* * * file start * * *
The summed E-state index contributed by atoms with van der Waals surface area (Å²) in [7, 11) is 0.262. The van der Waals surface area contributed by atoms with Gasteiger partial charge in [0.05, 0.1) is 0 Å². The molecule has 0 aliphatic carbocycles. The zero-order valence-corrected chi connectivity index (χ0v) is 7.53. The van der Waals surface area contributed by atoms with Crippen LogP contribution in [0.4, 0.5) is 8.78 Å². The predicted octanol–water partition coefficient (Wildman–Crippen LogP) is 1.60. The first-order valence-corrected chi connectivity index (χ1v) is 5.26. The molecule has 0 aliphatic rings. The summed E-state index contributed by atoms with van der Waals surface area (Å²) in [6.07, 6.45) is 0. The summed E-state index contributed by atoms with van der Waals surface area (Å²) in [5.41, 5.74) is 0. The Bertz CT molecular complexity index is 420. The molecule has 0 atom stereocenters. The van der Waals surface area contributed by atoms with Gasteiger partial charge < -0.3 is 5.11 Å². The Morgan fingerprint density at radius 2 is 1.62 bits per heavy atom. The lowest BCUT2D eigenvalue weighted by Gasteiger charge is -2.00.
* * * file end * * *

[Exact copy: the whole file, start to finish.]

The summed E-state index contributed by atoms with van der Waals surface area (Å²) in [7, 11) is 0.262. The van der Waals surface area contributed by atoms with Gasteiger partial charge in [0.05, 0.1) is 0 Å². The molecule has 0 aliphatic carbocycles. The zero-order valence-corrected chi connectivity index (χ0v) is 7.53. The van der Waals surface area contributed by atoms with Crippen LogP contribution in [0.4, 0.5) is 8.78 Å². The predicted octanol–water partition coefficient (Wildman–Crippen LogP) is 1.60. The first-order valence-corrected chi connectivity index (χ1v) is 5.26. The molecule has 0 aliphatic rings. The summed E-state index contributed by atoms with van der Waals surface area (Å²) in [6.07, 6.45) is 0. The summed E-state index contributed by atoms with van der Waals surface area (Å²) in [5.41, 5.74) is 0. The Bertz CT molecular complexity index is 420. The molecule has 0 atom stereocenters. The van der Waals surface area contributed by atoms with Gasteiger partial charge < -0.3 is 5.11 Å². The Morgan fingerprint density at radius 2 is 1.62 bits per heavy atom. The lowest BCUT2D eigenvalue weighted by Gasteiger charge is -2.00.